Life Sentences: Public Understanding

Part of the debate – in Westminster Hall at 5:22 pm on 30 April 2024.

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Photo of Gareth Bacon Gareth Bacon The Parliamentary Under-Secretary of State for Justice 5:22, 30 April 2024

I am a father, and I read some of the cases of child murder with the same level of horror that my hon. Friend does. I have to say that if my child had been brutally murdered in that way, I would expect and hope for a whole-life order.

However, the point that has to land in the Chamber today is that judgments are made, particularly in the press and in the general public, that are not based on full knowledge of the facts presented to the court. That is why we are trying to educate the public on how and why sentences are being given in the way they are. It is not possible to do that in every case, but it must be done based on the facts presented to the court for the jury to find the defendant guilty.

The Government have also increased the powers available to the courts by raising the maximum penalties for acts of cruelty. As I mentioned earlier, I just want to reiterate that there is no early release for those who commit child murder and are given a life sentence. The minimum term must be served in prison in full before the offender can be considered for release at the discretion of the Parole Board.

In the time that I have remaining, I want to touch quickly on my hon. Friend’s point about concurrent sentences. Judges will generally impose concurrent sentences where there are multiple offences arising from the same incident, or where there is a series of offences committed of the same or similar kind, especially against the same person. Consecutive sentences are generally imposed where the offences arise out of unrelated-factor incidents, even if they are part of a wider pattern of behaviour.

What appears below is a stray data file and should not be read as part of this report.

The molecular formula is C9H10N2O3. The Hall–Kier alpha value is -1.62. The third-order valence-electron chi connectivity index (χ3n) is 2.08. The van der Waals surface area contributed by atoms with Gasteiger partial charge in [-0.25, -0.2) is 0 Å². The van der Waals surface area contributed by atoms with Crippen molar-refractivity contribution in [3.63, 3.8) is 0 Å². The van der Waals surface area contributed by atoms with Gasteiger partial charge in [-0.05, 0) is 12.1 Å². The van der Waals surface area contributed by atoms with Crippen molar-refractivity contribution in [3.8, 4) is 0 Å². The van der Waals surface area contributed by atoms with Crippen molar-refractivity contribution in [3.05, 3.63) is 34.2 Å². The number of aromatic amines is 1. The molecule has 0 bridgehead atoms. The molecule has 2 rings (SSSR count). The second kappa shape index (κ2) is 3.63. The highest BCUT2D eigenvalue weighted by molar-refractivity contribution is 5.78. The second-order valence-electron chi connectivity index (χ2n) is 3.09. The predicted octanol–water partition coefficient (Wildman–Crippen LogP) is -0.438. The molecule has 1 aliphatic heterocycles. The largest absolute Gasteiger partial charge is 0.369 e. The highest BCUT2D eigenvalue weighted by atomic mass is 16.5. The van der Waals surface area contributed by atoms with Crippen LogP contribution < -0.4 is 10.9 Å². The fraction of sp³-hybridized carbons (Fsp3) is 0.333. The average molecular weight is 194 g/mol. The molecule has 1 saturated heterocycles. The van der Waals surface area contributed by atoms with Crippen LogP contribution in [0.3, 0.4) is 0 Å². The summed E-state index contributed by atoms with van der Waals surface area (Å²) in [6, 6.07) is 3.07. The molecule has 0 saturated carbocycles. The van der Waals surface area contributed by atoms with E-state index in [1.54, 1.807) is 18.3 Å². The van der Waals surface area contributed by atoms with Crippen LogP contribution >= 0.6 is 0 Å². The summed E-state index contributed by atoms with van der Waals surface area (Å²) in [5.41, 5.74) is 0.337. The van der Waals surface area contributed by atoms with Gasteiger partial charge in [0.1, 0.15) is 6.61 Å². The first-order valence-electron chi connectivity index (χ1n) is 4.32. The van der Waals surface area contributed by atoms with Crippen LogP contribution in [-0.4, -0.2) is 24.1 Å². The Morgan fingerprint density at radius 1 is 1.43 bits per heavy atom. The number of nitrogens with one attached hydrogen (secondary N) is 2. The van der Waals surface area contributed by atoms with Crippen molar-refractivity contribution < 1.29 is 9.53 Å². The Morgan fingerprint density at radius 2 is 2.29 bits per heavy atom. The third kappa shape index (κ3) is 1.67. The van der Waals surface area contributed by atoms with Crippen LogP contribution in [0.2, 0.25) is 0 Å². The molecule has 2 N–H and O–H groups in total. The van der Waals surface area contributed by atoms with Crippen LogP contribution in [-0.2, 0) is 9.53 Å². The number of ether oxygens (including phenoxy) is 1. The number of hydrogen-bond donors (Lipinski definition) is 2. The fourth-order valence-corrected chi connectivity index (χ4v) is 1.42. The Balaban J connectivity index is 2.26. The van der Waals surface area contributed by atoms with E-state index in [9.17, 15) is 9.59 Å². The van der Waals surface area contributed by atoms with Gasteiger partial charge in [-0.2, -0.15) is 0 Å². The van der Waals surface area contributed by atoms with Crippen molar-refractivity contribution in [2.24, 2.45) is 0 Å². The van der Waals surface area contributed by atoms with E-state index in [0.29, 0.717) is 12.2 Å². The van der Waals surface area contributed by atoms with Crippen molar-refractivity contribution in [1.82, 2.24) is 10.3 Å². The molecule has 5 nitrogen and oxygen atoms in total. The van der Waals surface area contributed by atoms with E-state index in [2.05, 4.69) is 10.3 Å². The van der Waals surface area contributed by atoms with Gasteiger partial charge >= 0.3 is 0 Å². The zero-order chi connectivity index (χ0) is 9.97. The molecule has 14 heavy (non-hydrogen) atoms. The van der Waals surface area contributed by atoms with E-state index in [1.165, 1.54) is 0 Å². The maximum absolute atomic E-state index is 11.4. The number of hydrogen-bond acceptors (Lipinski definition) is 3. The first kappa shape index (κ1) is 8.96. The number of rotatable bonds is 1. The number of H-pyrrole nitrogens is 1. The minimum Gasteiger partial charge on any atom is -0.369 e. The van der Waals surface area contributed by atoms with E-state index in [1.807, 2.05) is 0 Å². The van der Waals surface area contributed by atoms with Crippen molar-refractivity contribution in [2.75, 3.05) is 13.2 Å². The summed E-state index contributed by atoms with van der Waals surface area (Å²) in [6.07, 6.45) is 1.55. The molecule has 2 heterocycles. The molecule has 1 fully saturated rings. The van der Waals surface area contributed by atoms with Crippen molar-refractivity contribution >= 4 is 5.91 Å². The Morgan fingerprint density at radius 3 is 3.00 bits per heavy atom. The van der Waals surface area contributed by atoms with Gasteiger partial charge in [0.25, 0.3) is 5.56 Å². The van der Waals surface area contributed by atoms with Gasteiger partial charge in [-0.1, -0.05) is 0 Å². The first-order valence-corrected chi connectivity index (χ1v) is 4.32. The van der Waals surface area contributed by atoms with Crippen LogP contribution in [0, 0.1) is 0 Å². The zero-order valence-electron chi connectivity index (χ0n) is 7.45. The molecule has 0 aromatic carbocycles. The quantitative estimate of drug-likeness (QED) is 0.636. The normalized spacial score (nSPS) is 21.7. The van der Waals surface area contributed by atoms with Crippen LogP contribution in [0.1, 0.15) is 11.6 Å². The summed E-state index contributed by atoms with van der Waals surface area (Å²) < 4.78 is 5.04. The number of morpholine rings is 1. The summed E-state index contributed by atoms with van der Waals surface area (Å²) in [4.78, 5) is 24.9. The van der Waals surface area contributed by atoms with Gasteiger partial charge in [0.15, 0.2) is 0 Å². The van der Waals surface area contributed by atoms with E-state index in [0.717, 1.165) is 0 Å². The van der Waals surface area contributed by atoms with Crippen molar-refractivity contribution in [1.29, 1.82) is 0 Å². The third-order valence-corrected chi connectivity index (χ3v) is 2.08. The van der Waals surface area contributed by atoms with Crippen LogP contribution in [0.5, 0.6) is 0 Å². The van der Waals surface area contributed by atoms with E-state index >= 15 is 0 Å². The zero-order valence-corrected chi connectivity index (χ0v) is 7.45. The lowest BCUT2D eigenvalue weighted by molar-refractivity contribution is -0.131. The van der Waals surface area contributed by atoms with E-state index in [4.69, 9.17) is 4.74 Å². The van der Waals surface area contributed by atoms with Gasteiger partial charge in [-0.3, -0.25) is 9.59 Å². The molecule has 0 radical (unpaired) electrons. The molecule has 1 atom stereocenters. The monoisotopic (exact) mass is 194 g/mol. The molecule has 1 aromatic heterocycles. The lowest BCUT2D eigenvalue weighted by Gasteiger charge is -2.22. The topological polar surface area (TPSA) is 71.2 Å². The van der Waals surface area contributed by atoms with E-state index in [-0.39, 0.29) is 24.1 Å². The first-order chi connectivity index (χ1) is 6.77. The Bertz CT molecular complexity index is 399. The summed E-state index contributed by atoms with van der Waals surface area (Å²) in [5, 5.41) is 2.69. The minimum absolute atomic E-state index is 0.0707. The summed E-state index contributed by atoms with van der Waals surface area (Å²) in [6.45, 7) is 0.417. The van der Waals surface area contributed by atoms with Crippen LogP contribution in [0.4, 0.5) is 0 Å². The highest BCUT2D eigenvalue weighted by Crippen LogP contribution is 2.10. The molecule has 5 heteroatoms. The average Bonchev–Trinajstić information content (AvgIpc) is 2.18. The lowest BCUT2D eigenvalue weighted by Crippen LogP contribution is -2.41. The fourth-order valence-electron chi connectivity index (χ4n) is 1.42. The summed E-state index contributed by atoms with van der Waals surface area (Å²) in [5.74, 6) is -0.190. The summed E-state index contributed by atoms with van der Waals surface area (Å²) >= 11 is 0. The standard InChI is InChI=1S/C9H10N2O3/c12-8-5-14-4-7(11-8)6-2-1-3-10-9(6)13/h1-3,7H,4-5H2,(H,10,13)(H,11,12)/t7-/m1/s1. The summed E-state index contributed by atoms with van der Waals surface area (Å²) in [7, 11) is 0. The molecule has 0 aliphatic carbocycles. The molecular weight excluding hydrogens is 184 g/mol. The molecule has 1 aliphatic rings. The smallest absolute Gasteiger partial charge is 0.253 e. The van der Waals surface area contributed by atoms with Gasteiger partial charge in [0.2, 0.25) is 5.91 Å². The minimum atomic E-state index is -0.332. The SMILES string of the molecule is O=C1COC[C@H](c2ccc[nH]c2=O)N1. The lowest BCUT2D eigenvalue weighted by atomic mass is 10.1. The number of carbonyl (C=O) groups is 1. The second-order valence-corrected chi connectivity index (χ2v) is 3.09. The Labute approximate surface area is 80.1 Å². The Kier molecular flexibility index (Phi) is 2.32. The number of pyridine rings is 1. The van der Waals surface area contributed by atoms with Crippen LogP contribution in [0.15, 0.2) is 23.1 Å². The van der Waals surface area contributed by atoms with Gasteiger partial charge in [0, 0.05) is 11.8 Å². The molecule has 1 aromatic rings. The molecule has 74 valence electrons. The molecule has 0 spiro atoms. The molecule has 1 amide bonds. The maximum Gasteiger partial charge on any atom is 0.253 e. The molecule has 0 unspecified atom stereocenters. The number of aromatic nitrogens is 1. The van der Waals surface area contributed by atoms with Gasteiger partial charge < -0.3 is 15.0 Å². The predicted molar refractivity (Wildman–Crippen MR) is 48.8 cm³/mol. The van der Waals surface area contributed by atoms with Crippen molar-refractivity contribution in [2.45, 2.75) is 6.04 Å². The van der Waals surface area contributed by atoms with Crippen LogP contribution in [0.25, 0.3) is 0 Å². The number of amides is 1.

As I hope my hon. Friend will appreciate, however, sentencing is a matter for our independent courts. Parliament has provided them with a broad range of sentencing powers to deal effectively and appropriately with offenders. Courts also have a statutory duty to follow sentencing guidelines developed by the independent Sentencing Council for England and Wales.

Although sentencing is a matter for independent judges, the Government have committed to locking up the most dangerous criminals away for longer—to protect the public and deliver the justice the public expects. Since 2010, average sentence lengths have increased by 49% to the year ending June 2023. We have introduced tougher punishments for the worst offenders, including extending whole-life orders to premeditated child murders and ending the automatic halfway release for serious crimes, which my hon. Friend acknowledged in his speech.

We are going further still, and the Sentencing Bill will ensure that rapists and serious sexual offenders serve their full custodial term in prison. As acknowledged by my hon. Friend, in the Sentencing Bill we are also adding murder with sexual or sadistic conduct to the list of those offences that will become the subject of a new duty to impose a whole-life order, unless there are exceptional circumstances.

In conclusion, I am grateful for the opportunity to respond to this debate, to my hon. Friend for securing it and to others for attending—although I think they may be here for the next debate. I found the debate very valuable in my consideration of the issues at hand, and I hope I have reassured my hon. Friend and those in attendance, at least to an extent, that I and the Government continue to take these issues into account as we strive to improve the criminal justice system.

Question put and agreed to.